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Article | Insider

Final regulations issued on STLDI and fixed indemnity plans

By Anu Gogna and Benjamin Lupin | April 15, 2024

Final rules on short-term, limited duration insurance aim to improve access to affordable health coverage and help consumers better understand their coverage options.
Benefits Administration and Outsourcing Solutions|Health and Benefits

On March 28, 2024, the Departments of Health and Human Services, Labor and the Treasury released a final rule that modifies the definition of short-term, limited-duration insurance (STLDI) and requires consumer notices for STLDI and fixed indemnity excepted benefit coverage. In addition, the Centers for Medicare & Medicaid Services released a related fact sheet.


Under the final regulation, plans that claim to be “short-term” limited duration health insurance would be limited to an initial contract term of three months, with a maximum period of coverage of four months, if extended (under the prior rule, the maximum period was 36 months). An individual would only be able to enroll in consecutive short-term contracts that exceed four months (known as stacking) if the contracts — effective within a 12-month period — were sold by different issuers (using controlled group rules to determine “different” in this context).

As background, the Obama administration in 2016 limited STLDI plans to three months to try to get more people on Affordable Care Act (ACA)-compliant full-year plans, but regulations adopted by the Trump administration in 2018 allowed people to stay on STLDI plans for 12 months and renew them for up to three years. STLDI plans do not generally cover a group of essential health benefits, do not have to cover people with preexisting conditions, can deny and rescind coverage, can charge sicker people higher rates and are not subject to the ACA’s out-of-pocket maximum limits.

The final rule also requires a consumer notice to help consumers better distinguish between comprehensive coverage and STLDI and get information on their health insurance coverage options; language for the notice is included that is concise and easy to understand. The notice must be prominently displayed (at least 14-point font) on the first page of the policy, certificate or contract of insurance, including for renewals and extensions, and included in any marketing, application and enrollment (or reenrollment) materials.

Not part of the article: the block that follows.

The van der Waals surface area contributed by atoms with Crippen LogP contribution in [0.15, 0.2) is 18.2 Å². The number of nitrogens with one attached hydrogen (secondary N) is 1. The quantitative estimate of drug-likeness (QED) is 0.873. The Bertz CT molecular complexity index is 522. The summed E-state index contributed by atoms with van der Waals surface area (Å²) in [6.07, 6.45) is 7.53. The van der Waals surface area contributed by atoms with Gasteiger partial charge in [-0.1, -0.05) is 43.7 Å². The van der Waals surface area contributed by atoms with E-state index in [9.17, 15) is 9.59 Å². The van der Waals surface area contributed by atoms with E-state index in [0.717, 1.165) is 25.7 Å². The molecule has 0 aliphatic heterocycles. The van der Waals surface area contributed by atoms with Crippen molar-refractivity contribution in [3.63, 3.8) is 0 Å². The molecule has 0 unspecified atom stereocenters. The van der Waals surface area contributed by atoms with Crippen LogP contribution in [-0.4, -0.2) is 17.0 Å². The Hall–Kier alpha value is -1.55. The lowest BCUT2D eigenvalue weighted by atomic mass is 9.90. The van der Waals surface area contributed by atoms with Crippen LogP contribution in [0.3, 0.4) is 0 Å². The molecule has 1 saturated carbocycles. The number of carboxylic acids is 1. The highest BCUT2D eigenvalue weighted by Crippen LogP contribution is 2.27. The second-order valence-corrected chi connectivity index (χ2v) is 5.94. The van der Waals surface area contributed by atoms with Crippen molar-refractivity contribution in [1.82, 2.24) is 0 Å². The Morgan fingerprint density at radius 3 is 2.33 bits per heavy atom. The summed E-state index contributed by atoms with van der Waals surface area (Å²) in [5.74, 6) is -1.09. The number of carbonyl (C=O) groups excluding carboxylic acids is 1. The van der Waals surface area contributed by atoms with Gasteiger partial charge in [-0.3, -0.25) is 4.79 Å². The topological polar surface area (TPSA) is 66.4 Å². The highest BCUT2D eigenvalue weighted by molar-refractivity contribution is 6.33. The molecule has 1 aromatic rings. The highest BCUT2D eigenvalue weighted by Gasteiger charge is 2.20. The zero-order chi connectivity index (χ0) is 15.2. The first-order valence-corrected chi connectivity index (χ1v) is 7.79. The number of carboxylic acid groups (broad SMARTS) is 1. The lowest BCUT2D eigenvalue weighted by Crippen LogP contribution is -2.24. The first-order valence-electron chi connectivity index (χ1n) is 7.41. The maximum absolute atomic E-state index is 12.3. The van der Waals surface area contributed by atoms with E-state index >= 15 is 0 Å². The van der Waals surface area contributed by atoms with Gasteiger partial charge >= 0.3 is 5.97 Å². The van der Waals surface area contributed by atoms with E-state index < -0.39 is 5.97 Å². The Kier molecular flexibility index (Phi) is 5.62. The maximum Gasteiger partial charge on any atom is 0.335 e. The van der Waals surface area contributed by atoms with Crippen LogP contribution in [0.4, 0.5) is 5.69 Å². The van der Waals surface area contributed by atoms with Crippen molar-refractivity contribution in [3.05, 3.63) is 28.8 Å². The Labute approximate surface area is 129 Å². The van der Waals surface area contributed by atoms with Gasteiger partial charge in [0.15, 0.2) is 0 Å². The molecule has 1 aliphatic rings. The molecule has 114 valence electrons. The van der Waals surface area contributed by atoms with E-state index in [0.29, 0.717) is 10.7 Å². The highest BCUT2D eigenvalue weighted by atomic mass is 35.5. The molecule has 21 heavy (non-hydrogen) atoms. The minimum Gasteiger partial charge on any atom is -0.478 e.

Excepted benefits

The final rule revises the consumer notice that is currently required for fixed indemnity excepted benefits coverage in the individual market and establishes a new requirement to provide a consumer notice in the group market. The notice is designed to highlight the differences between fixed indemnity excepted benefits coverage and comprehensive health insurance coverage. Plans and issuers must prominently display (at least 14-point font) the notice in marketing, application and enrollment (and reenrollment) materials in the individual and group markets. Providing a notice to consumers prior to their opportunity to enroll (or reenroll) in fixed indemnity excepted benefits coverage is intended to make consumers aware of the limitations of the coverage and help ensure they do not mistakenly purchase it instead of comprehensive health insurance coverage.

Note: In July 2023, the Departments proposed additional amendments regarding the payment standards and non-coordination requirement for fixed indemnity excepted benefits coverage. Those proposals are not included in the final rule and will instead be addressed in future rulemaking. The preamble to the final rule, however, does emphasize that to be considered fixed indemnity excepted benefits coverage under the current federal group market regulations, the benefits must be paid only on a per-period basis. Under this standard, the Departments expect that fixed indemnity excepted benefit coverage would not be designed with fee schedules that provide benefits for specific items and services, such as wellness screening exams or prescription drugs, rather than wage or income replacement.

Taxation of fixed-indemnity insurance

Not included in the final rule are provisions from the proposed regulation that would have clarified that payments from employer-provided fixed indemnity health insurance plans (and other similar plans) are not excluded from a taxpayer’s gross income if the amounts are paid without regard to the actual amount of any incurred medical expenses. Also not included are proposals that would have clarified that the taxpayer must meet substantiation requirements for reimbursements for qualified medical expenses from any employer-provided accident and health plan to be excluded from the taxpayer’s gross income.

Going forward

  • Starting September 1, 2024, the maximum term and duration amendments to the definition of STLDI in the final rules and the notice provisions for STLDI apply with respect to coverage periods (including renewals and extensions).
  • STLDI coverage sold or issued before September 1, 2024, including any subsequent renewals or extensions, may continue to have an initial contract term of fewer than 12 months and a maximum duration of up to 36 months (taking into account any renewals or extensions), subject to applicable state law limits.
  • The notice requirement for fixed indemnity excepted benefits coverage applies to both new and existing coverage with respect to plan years beginning on or after January 1, 2025.

Senior Regulatory Advisor, Health and Benefits

Senior Regulatory Advisor, Health and Benefits

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